Planning to Stifle Human Ingenuity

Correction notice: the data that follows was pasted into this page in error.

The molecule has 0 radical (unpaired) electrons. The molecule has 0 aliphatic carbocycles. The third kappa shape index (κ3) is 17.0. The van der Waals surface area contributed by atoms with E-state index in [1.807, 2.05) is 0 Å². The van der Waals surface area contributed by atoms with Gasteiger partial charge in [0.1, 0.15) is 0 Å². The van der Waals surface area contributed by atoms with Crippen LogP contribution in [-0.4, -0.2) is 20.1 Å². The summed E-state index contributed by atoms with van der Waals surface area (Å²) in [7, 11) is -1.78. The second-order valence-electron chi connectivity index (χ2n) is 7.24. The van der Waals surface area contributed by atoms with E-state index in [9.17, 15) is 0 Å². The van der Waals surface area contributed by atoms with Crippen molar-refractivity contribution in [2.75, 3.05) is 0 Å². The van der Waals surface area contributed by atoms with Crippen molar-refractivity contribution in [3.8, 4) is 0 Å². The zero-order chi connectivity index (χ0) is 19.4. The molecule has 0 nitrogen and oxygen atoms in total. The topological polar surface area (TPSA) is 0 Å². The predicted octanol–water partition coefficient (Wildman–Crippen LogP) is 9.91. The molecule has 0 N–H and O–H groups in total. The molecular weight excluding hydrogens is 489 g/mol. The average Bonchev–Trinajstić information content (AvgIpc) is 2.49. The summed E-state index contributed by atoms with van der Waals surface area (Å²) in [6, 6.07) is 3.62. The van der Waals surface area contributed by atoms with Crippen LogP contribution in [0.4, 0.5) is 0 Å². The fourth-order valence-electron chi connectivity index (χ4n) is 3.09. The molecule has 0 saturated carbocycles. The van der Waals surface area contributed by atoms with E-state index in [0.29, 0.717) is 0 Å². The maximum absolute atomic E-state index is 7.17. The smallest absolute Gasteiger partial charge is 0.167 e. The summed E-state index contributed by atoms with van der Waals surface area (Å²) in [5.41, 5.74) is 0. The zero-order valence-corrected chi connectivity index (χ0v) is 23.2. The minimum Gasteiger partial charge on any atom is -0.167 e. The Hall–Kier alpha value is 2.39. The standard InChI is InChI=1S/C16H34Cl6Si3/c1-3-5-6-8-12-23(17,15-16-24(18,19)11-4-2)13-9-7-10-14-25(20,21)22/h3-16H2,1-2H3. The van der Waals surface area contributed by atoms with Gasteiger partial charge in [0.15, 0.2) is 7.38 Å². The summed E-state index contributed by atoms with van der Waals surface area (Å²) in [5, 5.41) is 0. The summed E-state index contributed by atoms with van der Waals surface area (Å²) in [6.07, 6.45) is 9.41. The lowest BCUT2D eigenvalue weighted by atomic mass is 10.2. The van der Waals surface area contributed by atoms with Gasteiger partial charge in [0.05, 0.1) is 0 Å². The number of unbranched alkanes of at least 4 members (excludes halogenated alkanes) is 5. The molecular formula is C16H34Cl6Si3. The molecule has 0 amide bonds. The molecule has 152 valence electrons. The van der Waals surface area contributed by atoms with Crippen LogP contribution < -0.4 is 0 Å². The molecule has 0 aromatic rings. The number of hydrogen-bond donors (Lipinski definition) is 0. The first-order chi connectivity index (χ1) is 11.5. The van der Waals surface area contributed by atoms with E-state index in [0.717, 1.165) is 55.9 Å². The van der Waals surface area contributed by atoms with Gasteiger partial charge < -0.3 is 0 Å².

When my Great Uncle Ed Dalby installed the first waterwheel in the South Puget Sound near Union, WA in 1922, he did not get a permit. He was just an innovative guy, and he wanted to have electric lights in his home and a few cabins on his property. He also believed in recycling (long before it was a fad). He acquired the used counterbalance flywheel from the Yesler Cable Car in Seattle, and along with other scrapped material was able to produce power for the family homestead until well past World War II. This waterwheel is a famous landmark today, officially listed, and unofficially photographed, painted, and admired by both locals and tourists 90 years after it was built. In today’s world, Ed Dalby would be arrested, fined, sued, and probably end up in endless litigation for building this landmark. With modern zoning, shoreline master plans, comp plans, visioning plans, consensus goals, critical area ordinances, planning departments, and the Environmental Industrial Complex in full force, it is ludicrious to believe that a modern landmark like this could ever be built by an individual again.
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